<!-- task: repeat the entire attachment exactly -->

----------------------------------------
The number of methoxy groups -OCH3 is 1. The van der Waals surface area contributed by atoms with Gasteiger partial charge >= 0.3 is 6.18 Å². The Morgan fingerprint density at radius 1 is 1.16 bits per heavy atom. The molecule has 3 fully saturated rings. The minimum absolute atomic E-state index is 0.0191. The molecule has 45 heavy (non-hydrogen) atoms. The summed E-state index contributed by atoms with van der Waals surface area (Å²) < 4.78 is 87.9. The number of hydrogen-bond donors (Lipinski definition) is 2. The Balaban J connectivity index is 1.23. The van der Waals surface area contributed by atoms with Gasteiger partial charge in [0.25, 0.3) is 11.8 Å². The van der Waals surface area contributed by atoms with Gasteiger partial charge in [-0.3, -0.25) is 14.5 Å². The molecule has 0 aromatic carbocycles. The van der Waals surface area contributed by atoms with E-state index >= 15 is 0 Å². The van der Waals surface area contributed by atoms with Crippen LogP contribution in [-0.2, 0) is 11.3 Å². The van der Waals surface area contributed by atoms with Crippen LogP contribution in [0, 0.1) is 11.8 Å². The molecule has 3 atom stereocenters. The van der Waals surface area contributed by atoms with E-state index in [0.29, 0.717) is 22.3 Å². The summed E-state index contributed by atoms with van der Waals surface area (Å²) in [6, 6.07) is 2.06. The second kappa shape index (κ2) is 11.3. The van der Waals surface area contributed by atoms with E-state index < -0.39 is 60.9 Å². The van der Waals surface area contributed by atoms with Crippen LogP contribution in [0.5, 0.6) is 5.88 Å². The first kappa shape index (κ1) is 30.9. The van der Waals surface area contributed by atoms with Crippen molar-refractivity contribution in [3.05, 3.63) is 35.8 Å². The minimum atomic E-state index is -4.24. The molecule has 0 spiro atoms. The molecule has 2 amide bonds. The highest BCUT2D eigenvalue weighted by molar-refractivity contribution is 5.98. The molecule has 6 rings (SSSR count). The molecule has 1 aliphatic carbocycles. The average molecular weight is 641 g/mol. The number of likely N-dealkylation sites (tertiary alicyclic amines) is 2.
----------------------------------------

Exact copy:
The number of methoxy groups -OCH3 is 1. The van der Waals surface area contributed by atoms with Gasteiger partial charge >= 0.3 is 6.18 Å². The Morgan fingerprint density at radius 1 is 1.16 bits per heavy atom. The molecule has 3 fully saturated rings. The minimum absolute atomic E-state index is 0.0191. The molecule has 45 heavy (non-hydrogen) atoms. The summed E-state index contributed by atoms with van der Waals surface area (Å²) < 4.78 is 87.9. The number of hydrogen-bond donors (Lipinski definition) is 2. The Balaban J connectivity index is 1.23. The van der Waals surface area contributed by atoms with Gasteiger partial charge in [0.25, 0.3) is 11.8 Å². The van der Waals surface area contributed by atoms with Gasteiger partial charge in [-0.3, -0.25) is 14.5 Å². The molecule has 0 aromatic carbocycles. The van der Waals surface area contributed by atoms with E-state index >= 15 is 0 Å². The van der Waals surface area contributed by atoms with Crippen LogP contribution in [-0.2, 0) is 11.3 Å². The van der Waals surface area contributed by atoms with Crippen LogP contribution in [0, 0.1) is 11.8 Å². The molecule has 3 atom stereocenters. The van der Waals surface area contributed by atoms with E-state index in [0.29, 0.717) is 22.3 Å². The summed E-state index contributed by atoms with van der Waals surface area (Å²) in [6, 6.07) is 2.06. The second kappa shape index (κ2) is 11.3. The van der Waals surface area contributed by atoms with E-state index < -0.39 is 60.9 Å². The van der Waals surface area contributed by atoms with Crippen LogP contribution in [0.5, 0.6) is 5.88 Å². The first kappa shape index (κ1) is 30.9. The van der Waals surface area contributed by atoms with Crippen molar-refractivity contribution in [3.05, 3.63) is 35.8 Å². The minimum atomic E-state index is -4.24. The molecule has 0 spiro atoms. The molecule has 2 amide bonds. The highest BCUT2D eigenvalue weighted by molar-refractivity contribution is 5.98. The molecule has 6 rings (SSSR count). The molecule has 1 aliphatic carbocycles. The average molecular weight is 641 g/mol. The number of likely N-dealkylation sites (tertiary alicyclic amines) is 2.